Millennium Post

Is BJP nervous about Delhi polls?

Is BJP nervous about Delhi polls?
Even though the Bharatiya Janata Party (BJP) is expected to pip the Aam Aadmi Party (AAP) in the Delhi assembly elections, doubts remain about the margin of victory.

In the last assembly elections the BJP had won more seats than AAP, although it fell short of the half-way mark in the 70-member legislature. In the forthcoming contest, therefore, the BJP’s first wish will be to win at least 35 seats. Its combative president Amit Shah, however, has predicted success in two-thirds of the seats.

Considering how his much-vaunted “Mission 44” came a cropper in Jammu and Kashmir, his latest boast is likely to be seen as a case of whistling in the dark. AAP will be no pushover this poll season. It is this expectation of a party led by an “anarchist” that is giving the BJP a run for its money. AAP’s recent momentum has induced the BJP to roll out its big guns.

Apart from seven or eight cabinet ministers, a large number of parliamentarians have been drafted by the party to campaign during the run-up to polling on February 7. Besides, the Rashtriya Swayamsevak Sangh (RSS), the BJP’s friend, philosopher and guide, has decided to depute its workers for field work.

To the uninitiated, all this effort might seem unnecessary. After all, the BJP is led by arguably the most popular prime minister the country has seen since the first three years of Rajiv Gandhi’s tenure, before the Bofors howitzer scandal.

In contrast, the AAP, though it came second in the last election with 28 seats against the BJP’s 32, is still a novice in the political arena, with a muddled ideology and an organisational base comprising of enthusiastic amateurs. It has also experienced high-profile desertions from its ranks like the ebullient Shazia Ilmi. Moreover AAP and especially its voluble leader, Arvind Kejriwal, are yet to get over the opprobrium and ridicule it suffered for having “run away” after 49 days in office.

Notwithstanding these handicaps, the AAP’s seeming advantage is that it enjoys the backing of the urban poor and the minorities. If the former, comprising the lower middle class and those living in slums or jhuggi-jhopri clusters are impressed by Kejriwal’s anti-establishment rhetoric, which substantiates their own experience of police high-handedness and bureaucratic indifference, religious minorities have been unnerved by the communal agenda of the Hindutva fundamentalists.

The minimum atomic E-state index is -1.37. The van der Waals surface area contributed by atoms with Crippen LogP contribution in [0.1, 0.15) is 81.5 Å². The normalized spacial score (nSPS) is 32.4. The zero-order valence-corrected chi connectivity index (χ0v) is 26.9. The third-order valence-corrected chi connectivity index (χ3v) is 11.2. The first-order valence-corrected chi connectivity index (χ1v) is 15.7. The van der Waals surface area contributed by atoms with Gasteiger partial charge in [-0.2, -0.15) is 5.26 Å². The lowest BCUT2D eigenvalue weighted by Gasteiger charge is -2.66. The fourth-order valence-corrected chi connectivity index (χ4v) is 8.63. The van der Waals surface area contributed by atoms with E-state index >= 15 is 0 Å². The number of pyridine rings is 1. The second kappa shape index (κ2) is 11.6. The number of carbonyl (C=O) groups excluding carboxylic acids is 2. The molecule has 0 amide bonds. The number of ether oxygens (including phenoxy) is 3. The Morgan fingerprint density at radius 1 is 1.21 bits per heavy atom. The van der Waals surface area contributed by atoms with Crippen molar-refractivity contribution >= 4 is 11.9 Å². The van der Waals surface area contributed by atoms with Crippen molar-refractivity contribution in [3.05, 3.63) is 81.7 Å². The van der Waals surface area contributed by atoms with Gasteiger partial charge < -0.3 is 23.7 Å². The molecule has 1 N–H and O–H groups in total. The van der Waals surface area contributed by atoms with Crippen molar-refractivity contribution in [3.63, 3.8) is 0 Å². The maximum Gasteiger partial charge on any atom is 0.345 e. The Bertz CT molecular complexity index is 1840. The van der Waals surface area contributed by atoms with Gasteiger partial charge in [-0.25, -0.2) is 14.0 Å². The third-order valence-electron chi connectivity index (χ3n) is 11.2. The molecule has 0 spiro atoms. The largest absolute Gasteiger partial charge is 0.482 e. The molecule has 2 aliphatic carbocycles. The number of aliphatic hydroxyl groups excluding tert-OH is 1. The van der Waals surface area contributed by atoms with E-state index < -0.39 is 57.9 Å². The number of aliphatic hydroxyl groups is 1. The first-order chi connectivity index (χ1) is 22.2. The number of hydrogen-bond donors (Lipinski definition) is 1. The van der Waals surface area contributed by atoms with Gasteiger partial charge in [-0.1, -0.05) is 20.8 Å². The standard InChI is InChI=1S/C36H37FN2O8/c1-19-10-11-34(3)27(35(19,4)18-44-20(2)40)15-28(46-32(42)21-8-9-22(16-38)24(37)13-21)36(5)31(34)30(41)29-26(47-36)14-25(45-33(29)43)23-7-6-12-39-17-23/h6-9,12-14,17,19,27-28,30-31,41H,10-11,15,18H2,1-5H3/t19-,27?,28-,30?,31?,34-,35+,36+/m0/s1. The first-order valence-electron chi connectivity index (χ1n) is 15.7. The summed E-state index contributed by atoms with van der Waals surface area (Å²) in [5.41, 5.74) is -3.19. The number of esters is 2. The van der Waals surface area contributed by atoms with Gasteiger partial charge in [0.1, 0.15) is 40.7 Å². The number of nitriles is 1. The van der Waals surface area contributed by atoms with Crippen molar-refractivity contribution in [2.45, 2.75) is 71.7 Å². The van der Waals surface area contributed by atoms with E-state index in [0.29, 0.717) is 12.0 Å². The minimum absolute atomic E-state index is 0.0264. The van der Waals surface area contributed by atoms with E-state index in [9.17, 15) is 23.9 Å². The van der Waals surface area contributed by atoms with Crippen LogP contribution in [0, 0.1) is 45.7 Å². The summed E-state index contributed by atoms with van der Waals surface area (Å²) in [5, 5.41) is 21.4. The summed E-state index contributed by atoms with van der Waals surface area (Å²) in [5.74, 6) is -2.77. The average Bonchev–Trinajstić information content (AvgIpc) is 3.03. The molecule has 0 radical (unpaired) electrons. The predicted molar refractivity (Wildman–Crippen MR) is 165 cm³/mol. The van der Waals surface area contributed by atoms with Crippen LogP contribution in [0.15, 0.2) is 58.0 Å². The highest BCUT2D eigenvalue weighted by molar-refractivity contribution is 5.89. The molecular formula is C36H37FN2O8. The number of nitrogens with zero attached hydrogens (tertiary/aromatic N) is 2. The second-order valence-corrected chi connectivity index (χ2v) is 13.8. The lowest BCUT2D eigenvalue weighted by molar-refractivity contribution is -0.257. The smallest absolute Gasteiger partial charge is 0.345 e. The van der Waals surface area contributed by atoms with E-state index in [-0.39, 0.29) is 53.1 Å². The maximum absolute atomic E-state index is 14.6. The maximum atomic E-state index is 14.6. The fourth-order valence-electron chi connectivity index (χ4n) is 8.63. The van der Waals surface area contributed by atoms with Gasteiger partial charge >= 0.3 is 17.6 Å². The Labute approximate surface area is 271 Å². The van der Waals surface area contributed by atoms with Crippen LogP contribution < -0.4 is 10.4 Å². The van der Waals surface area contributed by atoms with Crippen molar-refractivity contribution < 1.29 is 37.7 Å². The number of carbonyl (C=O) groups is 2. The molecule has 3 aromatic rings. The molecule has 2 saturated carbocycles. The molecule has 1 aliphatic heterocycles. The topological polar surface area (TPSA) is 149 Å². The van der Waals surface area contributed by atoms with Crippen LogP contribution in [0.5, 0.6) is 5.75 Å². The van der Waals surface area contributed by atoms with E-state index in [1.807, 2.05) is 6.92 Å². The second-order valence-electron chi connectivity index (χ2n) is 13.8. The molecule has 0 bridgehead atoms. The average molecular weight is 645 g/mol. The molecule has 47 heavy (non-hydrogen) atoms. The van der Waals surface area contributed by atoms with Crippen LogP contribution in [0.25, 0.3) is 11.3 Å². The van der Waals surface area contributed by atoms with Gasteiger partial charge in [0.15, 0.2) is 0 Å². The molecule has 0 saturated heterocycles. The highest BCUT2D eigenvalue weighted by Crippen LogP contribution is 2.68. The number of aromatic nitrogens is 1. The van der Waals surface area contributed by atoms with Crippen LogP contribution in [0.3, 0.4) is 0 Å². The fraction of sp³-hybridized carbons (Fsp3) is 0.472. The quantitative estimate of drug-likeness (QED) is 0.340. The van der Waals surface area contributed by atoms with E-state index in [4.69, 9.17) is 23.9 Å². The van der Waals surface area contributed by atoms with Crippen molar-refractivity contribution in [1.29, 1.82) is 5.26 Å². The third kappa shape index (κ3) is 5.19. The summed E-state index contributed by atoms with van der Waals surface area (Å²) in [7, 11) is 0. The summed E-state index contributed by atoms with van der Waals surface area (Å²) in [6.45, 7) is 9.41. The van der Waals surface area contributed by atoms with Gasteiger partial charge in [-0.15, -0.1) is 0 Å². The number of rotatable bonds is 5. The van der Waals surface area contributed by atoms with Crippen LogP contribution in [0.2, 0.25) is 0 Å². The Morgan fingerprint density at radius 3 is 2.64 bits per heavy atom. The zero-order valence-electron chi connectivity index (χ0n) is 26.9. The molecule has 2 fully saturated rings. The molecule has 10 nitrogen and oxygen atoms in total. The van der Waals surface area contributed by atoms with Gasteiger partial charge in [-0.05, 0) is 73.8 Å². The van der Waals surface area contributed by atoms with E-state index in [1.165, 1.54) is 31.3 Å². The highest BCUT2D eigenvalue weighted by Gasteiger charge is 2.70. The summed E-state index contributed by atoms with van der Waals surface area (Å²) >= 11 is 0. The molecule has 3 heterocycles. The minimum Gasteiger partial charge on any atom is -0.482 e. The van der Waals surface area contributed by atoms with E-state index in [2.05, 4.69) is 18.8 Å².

To these groups, the AAP remains the only hope in the absence of the Congress, which is expected to finish a poor third. However, the reported observation of a BJP minister that he wished that the Congress wasn’t so weak betrayed a sign of fear. On certain lines, it showed how eagerly a nervous BJP was hoping for the Grand Old Party of yore to cut into the AAP’s votes.

What the BJP’s angst shows, however, is its realisation that elections in Delhi will be a great deal more important than the earlier state assembly elections. Unlike its failure to get a majority on its own in Maharashtra and Jharkhand, a similar situation in Delhi - or even a narrow majority - will show that the party cannot always bank on Modi’s popularity.

It will confirm yet again that the BJP’s Lok Sabha success was solely the result of a positive popular response to Modi’s pitch for development. Without him, the party is a ‘kati patang’, or a drifting kite. Moreover, an unsatisfactory performance by the BJP will also show that it tends to stumble in the face of a stiff challenge.

On the other side of the fence, even if the AAP finishes a close second and is unable to form a government, its ability to survive for five years in the wilderness will remain shrouded in doubt. As it is, the AAP’s good showing in the winter of 2013-14 was the result of the Congress’s precipitous decline, following allegations of inept governance at the Centre and corruption charges.

To survive for a prolonged period in the absence of these two factors- ineptness and sleaze of its opponents - will not be easy for an organisation, which thrives on hype verging on the outrageous. Statements such as telling voters to accept bribes from the BJP and the Congress, but vote only for AAP, are examples of that very hype.

However, no party will suffer more than the Congress if it fails even to cross the eight seats it won in 2013. This outcome was something of a surprise because even BJP MP Chandan Mitra said that the Sheila Dixit government was not too bad, so far as governance was concerned. Dikshit, however, paid the price of the anger which the Sonia Gandhi-Manmohan Singh dispensation had aroused. IANS

Amulya Ganguli

Amulya Ganguli

Our contributor helps bringing the latest updates to you


Share it
Top